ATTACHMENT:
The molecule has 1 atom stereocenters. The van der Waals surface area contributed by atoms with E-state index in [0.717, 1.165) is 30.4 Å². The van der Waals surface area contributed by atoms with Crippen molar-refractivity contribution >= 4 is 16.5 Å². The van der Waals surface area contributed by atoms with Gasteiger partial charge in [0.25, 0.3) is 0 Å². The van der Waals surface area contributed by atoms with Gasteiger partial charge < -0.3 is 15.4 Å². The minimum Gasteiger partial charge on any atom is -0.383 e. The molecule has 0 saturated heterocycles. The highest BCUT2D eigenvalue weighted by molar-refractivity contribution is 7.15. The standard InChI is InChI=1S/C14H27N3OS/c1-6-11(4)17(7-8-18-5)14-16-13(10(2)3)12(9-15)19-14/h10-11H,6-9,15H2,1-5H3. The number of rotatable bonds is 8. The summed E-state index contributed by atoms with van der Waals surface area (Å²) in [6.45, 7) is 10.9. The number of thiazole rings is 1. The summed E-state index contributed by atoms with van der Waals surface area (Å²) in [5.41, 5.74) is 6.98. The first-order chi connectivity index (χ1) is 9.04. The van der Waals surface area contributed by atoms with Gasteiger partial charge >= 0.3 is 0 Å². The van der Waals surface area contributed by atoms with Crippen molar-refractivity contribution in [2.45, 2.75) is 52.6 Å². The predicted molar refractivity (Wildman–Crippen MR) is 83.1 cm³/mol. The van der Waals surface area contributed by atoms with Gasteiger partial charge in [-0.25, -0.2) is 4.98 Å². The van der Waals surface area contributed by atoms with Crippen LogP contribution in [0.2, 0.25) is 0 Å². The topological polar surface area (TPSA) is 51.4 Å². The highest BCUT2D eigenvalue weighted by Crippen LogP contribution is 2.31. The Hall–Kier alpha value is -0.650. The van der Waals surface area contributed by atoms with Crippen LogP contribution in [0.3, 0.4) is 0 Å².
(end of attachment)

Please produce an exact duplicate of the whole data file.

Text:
The molecule has 1 atom stereocenters. The van der Waals surface area contributed by atoms with E-state index in [0.717, 1.165) is 30.4 Å². The van der Waals surface area contributed by atoms with Crippen molar-refractivity contribution >= 4 is 16.5 Å². The van der Waals surface area contributed by atoms with Gasteiger partial charge in [0.25, 0.3) is 0 Å². The van der Waals surface area contributed by atoms with Gasteiger partial charge < -0.3 is 15.4 Å². The minimum Gasteiger partial charge on any atom is -0.383 e. The molecule has 0 saturated heterocycles. The highest BCUT2D eigenvalue weighted by molar-refractivity contribution is 7.15. The standard InChI is InChI=1S/C14H27N3OS/c1-6-11(4)17(7-8-18-5)14-16-13(10(2)3)12(9-15)19-14/h10-11H,6-9,15H2,1-5H3. The number of rotatable bonds is 8. The summed E-state index contributed by atoms with van der Waals surface area (Å²) in [6.45, 7) is 10.9. The number of thiazole rings is 1. The summed E-state index contributed by atoms with van der Waals surface area (Å²) in [5.41, 5.74) is 6.98. The first-order chi connectivity index (χ1) is 9.04. The van der Waals surface area contributed by atoms with Gasteiger partial charge >= 0.3 is 0 Å². The van der Waals surface area contributed by atoms with Crippen molar-refractivity contribution in [2.45, 2.75) is 52.6 Å². The predicted molar refractivity (Wildman–Crippen MR) is 83.1 cm³/mol. The van der Waals surface area contributed by atoms with Gasteiger partial charge in [-0.25, -0.2) is 4.98 Å². The van der Waals surface area contributed by atoms with Crippen LogP contribution in [0.2, 0.25) is 0 Å². The topological polar surface area (TPSA) is 51.4 Å². The highest BCUT2D eigenvalue weighted by Crippen LogP contribution is 2.31. The Hall–Kier alpha value is -0.650. The van der Waals surface area contributed by atoms with Crippen LogP contribution in [0.3, 0.4) is 0 Å².